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Pearl Primus: Dancer and Choreographer (1919–1994)
Pearl primus was born in 1919 in Trinidad to Emily and Edward Primus.
Primus attended Hunter College. from there Primus graduated with a degree in Biology in 1940. While in graduate school Primus was exposed to the dance scene during one of her tenures as an understudy at the National Youth Administration. in 1943, Primus made her first debut as a professional dancer by performing an African Ceremonial that she choreographed herself. After performing poetry for a few years in a local integrated nightclub, Primus found success when he show was moved to Broadway.
In 1946, after performing in a revival of “Showboat” and “ the Emperor Jones” Primus founded her own dance company. Her dances were often described as being primitive. Primus was praised by dance critics for her daring physical triumphs and her movements.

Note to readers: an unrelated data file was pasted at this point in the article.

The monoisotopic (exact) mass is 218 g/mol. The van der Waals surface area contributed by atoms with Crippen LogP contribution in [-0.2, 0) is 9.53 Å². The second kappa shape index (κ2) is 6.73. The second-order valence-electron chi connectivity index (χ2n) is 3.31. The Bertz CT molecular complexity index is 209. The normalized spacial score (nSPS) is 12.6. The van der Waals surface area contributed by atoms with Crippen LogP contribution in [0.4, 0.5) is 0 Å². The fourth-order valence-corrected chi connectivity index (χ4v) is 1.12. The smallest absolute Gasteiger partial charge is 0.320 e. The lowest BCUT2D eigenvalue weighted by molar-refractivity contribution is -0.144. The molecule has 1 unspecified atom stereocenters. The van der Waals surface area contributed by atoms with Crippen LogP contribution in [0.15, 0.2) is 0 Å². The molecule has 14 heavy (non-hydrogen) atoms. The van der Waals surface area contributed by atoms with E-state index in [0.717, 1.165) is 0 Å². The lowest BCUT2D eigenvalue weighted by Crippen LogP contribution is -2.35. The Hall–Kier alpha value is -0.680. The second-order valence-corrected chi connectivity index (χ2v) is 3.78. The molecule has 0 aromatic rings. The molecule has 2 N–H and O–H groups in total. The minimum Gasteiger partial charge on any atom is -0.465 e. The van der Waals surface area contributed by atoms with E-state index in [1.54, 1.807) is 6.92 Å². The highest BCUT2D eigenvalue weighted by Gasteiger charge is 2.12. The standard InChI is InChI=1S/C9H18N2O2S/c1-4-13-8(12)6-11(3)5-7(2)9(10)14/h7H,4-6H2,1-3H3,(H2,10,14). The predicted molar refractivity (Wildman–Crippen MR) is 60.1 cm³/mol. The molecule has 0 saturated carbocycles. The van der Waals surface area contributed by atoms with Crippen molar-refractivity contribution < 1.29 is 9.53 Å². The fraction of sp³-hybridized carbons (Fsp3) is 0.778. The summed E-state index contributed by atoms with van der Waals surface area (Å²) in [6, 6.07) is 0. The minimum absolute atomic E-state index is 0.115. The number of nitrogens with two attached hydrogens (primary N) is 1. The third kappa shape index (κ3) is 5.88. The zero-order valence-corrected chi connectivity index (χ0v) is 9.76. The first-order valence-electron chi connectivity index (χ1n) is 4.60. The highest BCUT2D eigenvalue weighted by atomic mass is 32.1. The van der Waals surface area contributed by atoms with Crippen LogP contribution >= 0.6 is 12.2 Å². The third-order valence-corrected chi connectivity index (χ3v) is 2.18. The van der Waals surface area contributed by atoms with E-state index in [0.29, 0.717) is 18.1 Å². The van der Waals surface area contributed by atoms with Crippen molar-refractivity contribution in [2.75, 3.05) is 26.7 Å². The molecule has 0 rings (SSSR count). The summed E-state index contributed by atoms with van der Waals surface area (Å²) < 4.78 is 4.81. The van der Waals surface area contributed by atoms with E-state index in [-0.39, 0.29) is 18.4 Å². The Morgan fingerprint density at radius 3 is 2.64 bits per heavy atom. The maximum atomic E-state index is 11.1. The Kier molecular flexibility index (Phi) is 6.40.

The majority of the dances that Primus did were based on the works of black writers and told the stories of the rising racial issues of her time. her interpretations included “The Negro Speaks of rivers” by Langston Hughes, “Strange Fruit” by Lewis Allen and “Hard Time” by Josh White. her dancing got her a grant which allowed her to study dance in Africa and the Caribbean.
Primus believed in solid research and prided herself in learning everything that she could about African and Caribbean dance. She spent much time in West and Central Africa learning and studying their dance techniques.
In 1991, George H.W. Bush honored Primus with the national Medal of Arts Award. She also received the Star of Africa from the Liberian Government and Woman of the Year Award from the National Council of Negro Women’s Scroll of Honor.